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Rory Duncan (University Senior Academic Lead for Strategy and Development) was founding Head of the Institute of Biological chemistry, Biophysics and Bioengineering at Heriot-Watt University, applying advances in EPS to life science challenges. He is PI and Co-Director of the Edinburgh super-resolution imaging consortium (ESRIC, www.esric.org) with support from MRC/BBSRC/EPSRC and the Wellcome Trust, developing and applying super-resolution imaging modalities. This programme of work was awarded the Times Higher ‘STEM Research Project of the Year 2018/18’. 

Rory’s work spans many Disciplines and he has publications in leading biology, chemistry, engineering and physics journals, and he holds multiple patents. Rory sits on and is ad hocChair of STFC Science Board, the principal scientific advisory committee providing strategic oversight on all research activities for that Research Council and is part of the Accelerator International Strategic Review Panel, shaping strategy for the next 25 years. He is a member of the Scottish Parliamentary Cross-Party Group for Life Sciences. 

Rory has won several awards for science communication and was awarded the Royal Society of Edinburgh Senior Medal for Public Engagement in 2018 for his ‘passion and enormously productive advocacy for public engagement in Scotland, the UK and internationally’. His current role is as Senior Academic Lead for Strategy and Development for Heriot-Watt University, developing and implementing the instiutional 7-year Strategy between 2019-25.




Research interests

My immediate research focus is on regulated secretion and membrane fusion. Over the last decade, we have established a series of cutting-edge functional and super-resolution imaging techniques that address membrane trafficking in living cells in real-time. This has led to a number of high-profile publications in the current REF period in international Journals including Nature, the EMBO JournalCurrent BiologyNature Communications and Cell. Much of this work was established using cell-lines and as such was technically advanced, but somewhat limiting in terms of cell biology discovery science.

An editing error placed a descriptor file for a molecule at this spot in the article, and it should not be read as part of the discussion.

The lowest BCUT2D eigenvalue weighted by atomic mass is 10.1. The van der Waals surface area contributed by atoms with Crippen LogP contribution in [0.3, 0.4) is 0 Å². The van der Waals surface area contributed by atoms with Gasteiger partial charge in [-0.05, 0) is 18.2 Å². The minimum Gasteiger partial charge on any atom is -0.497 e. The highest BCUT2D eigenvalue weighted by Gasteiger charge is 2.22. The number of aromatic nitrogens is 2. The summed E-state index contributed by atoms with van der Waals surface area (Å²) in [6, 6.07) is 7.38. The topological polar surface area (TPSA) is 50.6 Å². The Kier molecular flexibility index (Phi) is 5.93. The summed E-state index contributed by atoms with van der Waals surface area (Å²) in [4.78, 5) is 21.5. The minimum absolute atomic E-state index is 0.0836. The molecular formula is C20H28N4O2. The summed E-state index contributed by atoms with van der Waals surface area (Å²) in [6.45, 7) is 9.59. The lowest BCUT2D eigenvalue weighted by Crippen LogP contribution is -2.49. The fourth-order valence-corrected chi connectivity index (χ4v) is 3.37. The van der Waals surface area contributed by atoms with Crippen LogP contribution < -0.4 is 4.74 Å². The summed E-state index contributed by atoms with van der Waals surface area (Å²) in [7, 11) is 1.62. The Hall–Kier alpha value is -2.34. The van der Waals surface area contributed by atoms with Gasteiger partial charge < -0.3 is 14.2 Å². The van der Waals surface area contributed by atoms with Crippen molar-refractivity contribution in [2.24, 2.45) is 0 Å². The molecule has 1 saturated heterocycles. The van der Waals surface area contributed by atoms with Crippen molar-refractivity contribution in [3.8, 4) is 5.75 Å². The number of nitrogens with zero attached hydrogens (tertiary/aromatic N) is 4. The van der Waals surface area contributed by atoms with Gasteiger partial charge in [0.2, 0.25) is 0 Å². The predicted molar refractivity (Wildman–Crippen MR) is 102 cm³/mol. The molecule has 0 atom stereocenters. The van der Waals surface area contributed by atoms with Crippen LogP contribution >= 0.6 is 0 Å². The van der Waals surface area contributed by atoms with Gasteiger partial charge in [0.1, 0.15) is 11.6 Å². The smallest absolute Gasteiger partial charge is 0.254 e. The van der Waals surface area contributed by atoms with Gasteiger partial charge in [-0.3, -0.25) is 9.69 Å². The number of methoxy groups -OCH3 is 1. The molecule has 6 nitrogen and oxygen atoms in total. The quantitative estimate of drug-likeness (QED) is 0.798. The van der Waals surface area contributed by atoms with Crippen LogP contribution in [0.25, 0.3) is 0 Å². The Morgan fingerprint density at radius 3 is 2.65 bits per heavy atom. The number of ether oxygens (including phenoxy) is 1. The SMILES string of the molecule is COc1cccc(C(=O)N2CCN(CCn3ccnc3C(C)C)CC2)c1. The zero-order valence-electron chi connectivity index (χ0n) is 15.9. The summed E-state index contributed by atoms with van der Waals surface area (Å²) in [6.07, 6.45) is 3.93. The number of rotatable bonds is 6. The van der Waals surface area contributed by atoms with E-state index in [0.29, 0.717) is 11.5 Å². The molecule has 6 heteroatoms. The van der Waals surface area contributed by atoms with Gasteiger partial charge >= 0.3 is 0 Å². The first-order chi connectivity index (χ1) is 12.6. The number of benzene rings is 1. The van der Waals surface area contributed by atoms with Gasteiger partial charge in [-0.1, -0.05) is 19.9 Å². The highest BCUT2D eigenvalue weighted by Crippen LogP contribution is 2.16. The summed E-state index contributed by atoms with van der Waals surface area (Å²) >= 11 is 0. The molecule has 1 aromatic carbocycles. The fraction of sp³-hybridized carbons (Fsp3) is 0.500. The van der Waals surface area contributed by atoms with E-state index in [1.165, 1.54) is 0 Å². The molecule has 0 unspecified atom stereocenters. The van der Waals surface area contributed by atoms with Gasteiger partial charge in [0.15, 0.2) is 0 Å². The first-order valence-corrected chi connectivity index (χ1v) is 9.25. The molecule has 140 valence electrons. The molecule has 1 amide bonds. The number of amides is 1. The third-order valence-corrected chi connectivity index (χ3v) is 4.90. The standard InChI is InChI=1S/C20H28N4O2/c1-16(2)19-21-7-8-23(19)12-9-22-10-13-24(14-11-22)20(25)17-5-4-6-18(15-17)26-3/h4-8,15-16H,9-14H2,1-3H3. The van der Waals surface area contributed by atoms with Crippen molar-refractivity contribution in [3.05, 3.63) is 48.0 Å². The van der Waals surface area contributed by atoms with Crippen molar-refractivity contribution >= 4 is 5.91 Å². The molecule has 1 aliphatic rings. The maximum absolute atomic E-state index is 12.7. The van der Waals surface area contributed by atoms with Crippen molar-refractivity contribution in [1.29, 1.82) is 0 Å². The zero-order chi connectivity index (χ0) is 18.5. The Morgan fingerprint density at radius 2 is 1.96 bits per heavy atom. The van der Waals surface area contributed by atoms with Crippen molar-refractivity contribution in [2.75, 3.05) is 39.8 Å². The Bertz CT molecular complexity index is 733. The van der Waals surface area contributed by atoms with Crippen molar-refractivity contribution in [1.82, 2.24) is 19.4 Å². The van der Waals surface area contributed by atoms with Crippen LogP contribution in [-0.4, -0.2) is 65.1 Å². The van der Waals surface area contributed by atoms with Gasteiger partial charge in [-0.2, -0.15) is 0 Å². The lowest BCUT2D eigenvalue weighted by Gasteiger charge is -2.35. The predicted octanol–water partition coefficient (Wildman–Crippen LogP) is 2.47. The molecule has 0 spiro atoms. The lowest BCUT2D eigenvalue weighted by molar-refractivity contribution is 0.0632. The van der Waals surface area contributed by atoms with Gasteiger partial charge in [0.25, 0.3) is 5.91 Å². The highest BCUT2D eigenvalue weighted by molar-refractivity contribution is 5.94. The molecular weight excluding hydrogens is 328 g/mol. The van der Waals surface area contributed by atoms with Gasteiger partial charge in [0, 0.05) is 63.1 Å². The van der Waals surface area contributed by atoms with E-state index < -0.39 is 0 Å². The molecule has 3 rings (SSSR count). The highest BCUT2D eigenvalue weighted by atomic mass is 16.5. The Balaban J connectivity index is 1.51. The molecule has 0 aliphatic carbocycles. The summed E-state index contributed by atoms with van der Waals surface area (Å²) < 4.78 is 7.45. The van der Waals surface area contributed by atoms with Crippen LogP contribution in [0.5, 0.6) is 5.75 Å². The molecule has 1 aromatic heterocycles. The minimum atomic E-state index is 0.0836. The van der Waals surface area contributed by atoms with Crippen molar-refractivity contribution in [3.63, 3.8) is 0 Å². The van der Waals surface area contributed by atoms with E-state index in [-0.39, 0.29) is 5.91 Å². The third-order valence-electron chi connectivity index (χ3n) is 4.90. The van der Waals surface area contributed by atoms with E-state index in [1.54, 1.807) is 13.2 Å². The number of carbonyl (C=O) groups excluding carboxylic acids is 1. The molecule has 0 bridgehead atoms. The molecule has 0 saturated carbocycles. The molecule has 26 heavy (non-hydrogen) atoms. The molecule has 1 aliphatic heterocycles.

Thus, at present, this research is being extended to use primary, human donor material – pancreatic islets. Islets are the multicellular organoid structures that synthesise and secrete insulin and other hormones, and if this becomes misregulated, it leads to Type 1 and Type 2 diabetes.

I work within a growing international collaboration with US, Canadian (Edmonton and Toronto), EU and Korean partners with privileged access to healthy, and Type 1 Diabetic islets. My focus for the next 5 years therefore is to quantify in 4-dimensions, the dynamics and interactions of SNARE proteins and other accessory factors in diseases such as diabetes and also in fundamental studies of autophagy. I employ a range of molecular biology, biochemical and optical imaging and spectroscopy approaches; the latter including world-leading super-resolution and functional imaging spectroscopies. This work is presently being extended with mathematicians and computer scientists to use machine learning and artificial intelligence techniques to predict the performance of pancreatic islets in vivo.

Roles & Responsibilities

Expertise related to UN Sustainable Devlopment Goals

In 2015, UN member states agreed to 17 global Sustainable Development Goals (SDGs) to end poverty, protect the planet and ensure prosperity for all. This person’s work contributes towards the following SDG(s):

  • SDG 3 - Good Health and Well-being

External positions

Canadian Foundation for Innovation

Carnegie Trust for the Universities of Scotland

Science & Technology Facilities Council

University of Edinburgh

Wellcome Trust


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